HomeOpinionFrustrated with poor service? Or grateful they showed up for work?

Frustrated with poor service? Or grateful they showed up for work?

The other night I went into a local restaurant to pick up dinner for the family.

And like happens upon occasion, there was some confusion among the staff that delayed the arrival of food for myself and some of the other customers that were in the place.

Was the confusion avoidable? Yes it was.

But the confusion was also partially caused by a worker who was obviously new to the job – she was young and not making decisions that the person in her role as a customer service representative would typically make, which was further slowing the process.

And with each confirmation of more delay, customers would become more and more visibly frustrated.

This was a pizza place, and when I was in high school and college, I worked at a pizza place back home in Alabama.

So I feel like I’m a bit more understanding when situations like this arise.

Do I like it? No. Am I tempted to step in and make suggestions? Definitely.

But I also know how one pizza chain is run in 2023 is probably a lot different from the way a separate pizza chain was run in the late 1990s and early 2000s.

But then the visible frustration of other customers progressed to verbal frustration. First to each other and then to the person at the counter who was the main line of communication with the customers.

And people seem to be more understanding now than they were five years ago.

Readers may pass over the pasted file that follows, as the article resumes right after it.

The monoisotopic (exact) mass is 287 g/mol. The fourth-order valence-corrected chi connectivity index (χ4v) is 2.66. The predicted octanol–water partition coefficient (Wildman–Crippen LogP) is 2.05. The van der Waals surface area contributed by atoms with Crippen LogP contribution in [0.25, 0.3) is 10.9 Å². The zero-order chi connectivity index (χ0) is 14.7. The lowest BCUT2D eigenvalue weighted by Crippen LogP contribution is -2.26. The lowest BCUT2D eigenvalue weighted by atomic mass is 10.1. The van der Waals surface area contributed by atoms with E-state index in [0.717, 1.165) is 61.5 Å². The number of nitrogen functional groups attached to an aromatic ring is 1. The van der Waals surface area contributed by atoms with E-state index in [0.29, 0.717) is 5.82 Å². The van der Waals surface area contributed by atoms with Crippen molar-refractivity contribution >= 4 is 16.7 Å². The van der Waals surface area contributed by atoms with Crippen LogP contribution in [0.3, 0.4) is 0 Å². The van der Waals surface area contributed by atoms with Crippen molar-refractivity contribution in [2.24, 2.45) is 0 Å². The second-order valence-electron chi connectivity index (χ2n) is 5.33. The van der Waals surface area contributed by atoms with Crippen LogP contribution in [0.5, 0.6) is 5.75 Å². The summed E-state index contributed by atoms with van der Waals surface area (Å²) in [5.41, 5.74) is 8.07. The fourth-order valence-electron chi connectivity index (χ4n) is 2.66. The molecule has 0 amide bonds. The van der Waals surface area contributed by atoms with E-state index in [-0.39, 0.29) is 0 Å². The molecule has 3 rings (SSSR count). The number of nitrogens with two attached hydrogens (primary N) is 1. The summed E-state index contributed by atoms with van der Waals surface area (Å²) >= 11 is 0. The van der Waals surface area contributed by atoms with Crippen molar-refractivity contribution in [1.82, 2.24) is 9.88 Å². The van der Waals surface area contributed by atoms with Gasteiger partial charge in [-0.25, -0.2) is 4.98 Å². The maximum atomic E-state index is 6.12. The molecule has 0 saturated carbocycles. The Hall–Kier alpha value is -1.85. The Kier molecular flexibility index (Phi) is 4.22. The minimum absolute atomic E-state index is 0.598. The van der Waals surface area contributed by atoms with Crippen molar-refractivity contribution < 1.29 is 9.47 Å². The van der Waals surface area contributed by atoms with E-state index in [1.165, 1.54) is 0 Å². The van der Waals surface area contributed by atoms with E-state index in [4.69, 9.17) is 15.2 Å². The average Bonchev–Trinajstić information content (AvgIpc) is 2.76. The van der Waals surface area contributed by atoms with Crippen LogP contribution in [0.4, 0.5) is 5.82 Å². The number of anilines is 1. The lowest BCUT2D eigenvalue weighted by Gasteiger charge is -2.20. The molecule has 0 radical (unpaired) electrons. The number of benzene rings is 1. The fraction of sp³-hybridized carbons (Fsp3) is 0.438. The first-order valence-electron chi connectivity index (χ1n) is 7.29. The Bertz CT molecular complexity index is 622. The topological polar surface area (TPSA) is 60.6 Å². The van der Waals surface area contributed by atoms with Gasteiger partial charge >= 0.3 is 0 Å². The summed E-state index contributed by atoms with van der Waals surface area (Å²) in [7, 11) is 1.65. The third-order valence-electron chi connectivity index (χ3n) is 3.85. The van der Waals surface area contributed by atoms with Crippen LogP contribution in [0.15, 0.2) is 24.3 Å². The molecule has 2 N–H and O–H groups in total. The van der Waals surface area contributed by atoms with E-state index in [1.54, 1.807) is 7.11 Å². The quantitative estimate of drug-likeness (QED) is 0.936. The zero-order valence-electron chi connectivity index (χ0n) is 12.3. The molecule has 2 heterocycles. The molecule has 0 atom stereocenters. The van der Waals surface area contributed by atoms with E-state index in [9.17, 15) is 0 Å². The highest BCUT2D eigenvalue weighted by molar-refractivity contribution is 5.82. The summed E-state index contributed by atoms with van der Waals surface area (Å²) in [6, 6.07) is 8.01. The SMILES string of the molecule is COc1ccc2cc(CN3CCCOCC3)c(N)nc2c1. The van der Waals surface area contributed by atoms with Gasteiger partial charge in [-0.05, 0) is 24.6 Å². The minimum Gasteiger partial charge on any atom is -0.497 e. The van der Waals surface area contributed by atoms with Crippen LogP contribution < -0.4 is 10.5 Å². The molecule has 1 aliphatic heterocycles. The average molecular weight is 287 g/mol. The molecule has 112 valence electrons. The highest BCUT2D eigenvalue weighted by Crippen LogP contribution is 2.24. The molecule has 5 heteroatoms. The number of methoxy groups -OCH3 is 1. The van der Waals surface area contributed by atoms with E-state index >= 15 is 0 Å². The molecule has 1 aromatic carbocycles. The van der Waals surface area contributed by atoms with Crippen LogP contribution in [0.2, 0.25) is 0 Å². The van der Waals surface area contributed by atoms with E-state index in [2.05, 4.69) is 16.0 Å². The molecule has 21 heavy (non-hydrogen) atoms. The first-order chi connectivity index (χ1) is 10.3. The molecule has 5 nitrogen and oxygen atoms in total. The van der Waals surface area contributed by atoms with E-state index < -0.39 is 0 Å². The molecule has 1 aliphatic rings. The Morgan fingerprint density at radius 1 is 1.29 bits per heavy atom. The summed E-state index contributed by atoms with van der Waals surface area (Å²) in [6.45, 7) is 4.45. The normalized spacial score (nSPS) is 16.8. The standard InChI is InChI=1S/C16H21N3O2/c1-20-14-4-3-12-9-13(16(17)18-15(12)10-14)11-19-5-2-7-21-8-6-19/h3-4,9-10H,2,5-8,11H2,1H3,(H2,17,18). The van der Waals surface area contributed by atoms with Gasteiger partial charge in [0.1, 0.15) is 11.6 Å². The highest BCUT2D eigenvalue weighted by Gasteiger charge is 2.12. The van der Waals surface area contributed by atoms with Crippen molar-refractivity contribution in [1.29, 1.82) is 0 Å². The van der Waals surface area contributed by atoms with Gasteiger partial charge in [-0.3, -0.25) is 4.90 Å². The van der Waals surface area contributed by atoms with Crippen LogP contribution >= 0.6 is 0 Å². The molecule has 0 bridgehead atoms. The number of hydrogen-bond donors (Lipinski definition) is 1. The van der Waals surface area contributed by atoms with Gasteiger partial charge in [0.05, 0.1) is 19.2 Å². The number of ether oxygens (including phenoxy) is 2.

I think going through the pandemic and the supply chain and workforce issues the country experienced and is still experiencing to a lesser degree now has increased our collective patience as a whole.

But having stood in the pizza place for 30 minutes since ordering a couple pizzas for carryout service does seem like a conversation is warranted – if for nothing else finding out how busy the store is at that time (this was a Friday night) that produced so many pizzas to make that it would take more than 30 minutes to go from the order being placed to the pizza being made to a few minutes in the oven to boxed up and brought to the customer.

The fact is about 25 years ago, I was that young person working their first job outside of cutting extended family members’ grass or helping neighboring farmers pick peas (I hated that job enough that peas came at the end of the summer and I was ready to start school after about two hours of that).

So when the frustrated person next to me began to ridicule the inexperienced teenager, I tried to be nice when I said, “She’s learning. She’ll eventually get it figured out.”

But here’s one thing I hope we all remember when we’re waiting in line for what we feel too long at the restaurant or at the checkout line at the grocery store:

It was three years ago we were begging for the opportunity to go get a pizza.

It was two years ago when we began to worry because no one could keep enough staff working that businesses could keep normal operating hours because they didn’t have people to come anywhere near meeting normal demand during peak hours.

So for the foreseeable future (and hopefully for the rest of our lives), we need to be glad that anyone decided to apply for the job, show up for the interview, pass any drug tests required to be hired then show up for work that day.

Because the last few years should’ve showed us what life is like when people don’t do that.

Brandon Shields is the managing editor of The Jackson Post. Contact him at brandon@jacksonpost.news. Follow him on Twitter @JSEditorBrandon or Instagram @Editorbrandon.

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